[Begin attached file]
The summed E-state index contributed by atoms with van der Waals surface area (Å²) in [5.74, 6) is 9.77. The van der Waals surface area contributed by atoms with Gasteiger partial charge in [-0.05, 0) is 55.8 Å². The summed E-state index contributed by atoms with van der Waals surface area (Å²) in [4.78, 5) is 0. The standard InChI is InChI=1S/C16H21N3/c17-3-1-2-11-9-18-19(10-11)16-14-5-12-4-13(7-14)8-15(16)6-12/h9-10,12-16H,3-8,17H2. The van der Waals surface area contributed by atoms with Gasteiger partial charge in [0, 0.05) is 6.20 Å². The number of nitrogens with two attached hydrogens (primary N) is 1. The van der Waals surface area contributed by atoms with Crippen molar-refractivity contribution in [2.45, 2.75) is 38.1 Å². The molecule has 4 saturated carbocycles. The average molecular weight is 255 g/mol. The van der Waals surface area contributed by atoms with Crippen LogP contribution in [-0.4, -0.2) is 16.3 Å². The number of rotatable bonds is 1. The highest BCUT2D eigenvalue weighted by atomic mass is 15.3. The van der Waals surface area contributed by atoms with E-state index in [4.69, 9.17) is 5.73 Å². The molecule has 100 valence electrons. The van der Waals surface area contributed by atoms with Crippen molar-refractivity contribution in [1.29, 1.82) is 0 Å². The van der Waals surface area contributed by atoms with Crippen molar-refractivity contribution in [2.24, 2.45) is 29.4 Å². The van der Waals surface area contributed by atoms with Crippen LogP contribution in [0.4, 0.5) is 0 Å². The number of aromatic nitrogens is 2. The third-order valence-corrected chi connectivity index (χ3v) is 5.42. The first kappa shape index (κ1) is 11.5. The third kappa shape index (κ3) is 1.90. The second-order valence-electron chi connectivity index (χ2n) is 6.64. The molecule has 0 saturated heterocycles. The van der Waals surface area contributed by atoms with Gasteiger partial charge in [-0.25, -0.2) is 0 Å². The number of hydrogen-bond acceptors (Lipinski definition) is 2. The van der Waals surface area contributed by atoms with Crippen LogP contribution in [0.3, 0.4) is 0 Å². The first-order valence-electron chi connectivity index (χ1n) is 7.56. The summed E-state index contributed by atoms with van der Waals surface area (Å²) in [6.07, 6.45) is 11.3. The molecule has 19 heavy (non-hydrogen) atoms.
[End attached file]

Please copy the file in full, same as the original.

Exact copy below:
The summed E-state index contributed by atoms with van der Waals surface area (Å²) in [5.74, 6) is 9.77. The van der Waals surface area contributed by atoms with Gasteiger partial charge in [-0.05, 0) is 55.8 Å². The summed E-state index contributed by atoms with van der Waals surface area (Å²) in [4.78, 5) is 0. The standard InChI is InChI=1S/C16H21N3/c17-3-1-2-11-9-18-19(10-11)16-14-5-12-4-13(7-14)8-15(16)6-12/h9-10,12-16H,3-8,17H2. The van der Waals surface area contributed by atoms with Gasteiger partial charge in [0, 0.05) is 6.20 Å². The number of nitrogens with two attached hydrogens (primary N) is 1. The van der Waals surface area contributed by atoms with Crippen molar-refractivity contribution in [2.45, 2.75) is 38.1 Å². The molecule has 4 saturated carbocycles. The average molecular weight is 255 g/mol. The van der Waals surface area contributed by atoms with Crippen LogP contribution in [-0.4, -0.2) is 16.3 Å². The number of rotatable bonds is 1. The highest BCUT2D eigenvalue weighted by atomic mass is 15.3. The van der Waals surface area contributed by atoms with E-state index in [4.69, 9.17) is 5.73 Å². The molecule has 100 valence electrons. The van der Waals surface area contributed by atoms with Crippen molar-refractivity contribution in [1.29, 1.82) is 0 Å². The van der Waals surface area contributed by atoms with Crippen molar-refractivity contribution in [2.24, 2.45) is 29.4 Å². The van der Waals surface area contributed by atoms with Crippen LogP contribution in [0.4, 0.5) is 0 Å². The number of aromatic nitrogens is 2. The third-order valence-corrected chi connectivity index (χ3v) is 5.42. The first kappa shape index (κ1) is 11.5. The third kappa shape index (κ3) is 1.90. The second-order valence-electron chi connectivity index (χ2n) is 6.64. The molecule has 0 saturated heterocycles. The van der Waals surface area contributed by atoms with Gasteiger partial charge in [-0.25, -0.2) is 0 Å². The number of hydrogen-bond acceptors (Lipinski definition) is 2. The van der Waals surface area contributed by atoms with Crippen LogP contribution in [0.3, 0.4) is 0 Å². The first-order valence-electron chi connectivity index (χ1n) is 7.56. The summed E-state index contributed by atoms with van der Waals surface area (Å²) in [6.07, 6.45) is 11.3. The molecule has 19 heavy (non-hydrogen) atoms.